Did you know that over one-half of all students will experience a traumatic event by the time they reach adulthood? Each year, educators teach several students who have dealt with trauma in some way. You may not know which children in a classroom have experienced trauma, but the way your school reacts to and supports these students can have lasting consequences.
Children with these experiences often exhibit learning or behavioral issues related to the way trauma influences brain development. For this reason, it’s important to treat every child with compassion and consider the roots of their actions. The question we should approach students with should never be, “What’s wrong with you?” Instead think, “What happened that influenced your current behavior?” 
In this article, we’ll go over a few causes and examples of childhood trauma and the lasting academic and social-emotional impact trauma can have on a student. Then, we’ll discuss the importance of implementing trauma-informed practices in all schools.
Defining Childhood Trauma
Trauma is defined as a response to a negative event or series of events that surpasses a child’s ordinary adaptive skills. These events can overwhelm a child’s stress response and coping mechanisms, especially in the absence of support from caregivers. Because of the way childhood trauma affects the brain, it can seriously inhibit a child’s well-being—especially if the child has no access to support.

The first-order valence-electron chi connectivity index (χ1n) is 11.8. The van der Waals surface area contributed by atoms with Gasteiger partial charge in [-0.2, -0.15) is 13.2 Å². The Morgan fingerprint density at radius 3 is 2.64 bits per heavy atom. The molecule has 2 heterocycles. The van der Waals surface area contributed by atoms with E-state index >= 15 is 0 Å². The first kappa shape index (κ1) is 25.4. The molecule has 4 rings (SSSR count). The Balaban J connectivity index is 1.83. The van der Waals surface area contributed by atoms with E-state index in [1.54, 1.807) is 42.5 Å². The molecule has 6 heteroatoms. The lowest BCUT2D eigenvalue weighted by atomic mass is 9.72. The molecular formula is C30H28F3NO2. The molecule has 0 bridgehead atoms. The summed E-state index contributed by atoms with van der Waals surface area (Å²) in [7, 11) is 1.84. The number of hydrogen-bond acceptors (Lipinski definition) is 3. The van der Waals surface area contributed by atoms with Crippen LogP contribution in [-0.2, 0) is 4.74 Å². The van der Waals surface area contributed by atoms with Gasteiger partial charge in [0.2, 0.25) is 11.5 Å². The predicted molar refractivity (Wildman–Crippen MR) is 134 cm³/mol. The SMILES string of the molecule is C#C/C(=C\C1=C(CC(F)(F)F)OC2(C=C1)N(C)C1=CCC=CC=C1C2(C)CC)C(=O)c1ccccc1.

It’s estimated that one-half to two-thirds of all students will experience some form of childhood trauma. These statistics mean that by high school, more students will have dealt with some form of trauma than have not. Additionally, over one-third of children will experience two or more traumatic experiences and as many as 11% will experience five or more.
Educational researchers often refer to childhood trauma as adverse childhood experiences (ACEs). An ACE is any traumatic event that occurs in childhood, which is defined as ages 0 to17. It’s important for schools to be aware of students who experience ACEs and provide individualized support for needs related to their lasting trauma.
Causes and Examples of Childhood Trauma
Childhood trauma can take many forms and affects children in unique ways depending on factors like their age or stage of brain development. Their personality, previous history of trauma, school and family supports, and relationship to the source of their trauma also impact the child.
A few examples (though not a complete list) of childhood trauma a student may experience include:[2,6]
- Domestic abuse or community violence
- Childhood neglect
- Living with mentally or physically ill family members
- Having a mental or physical illness
- Loss of a loved one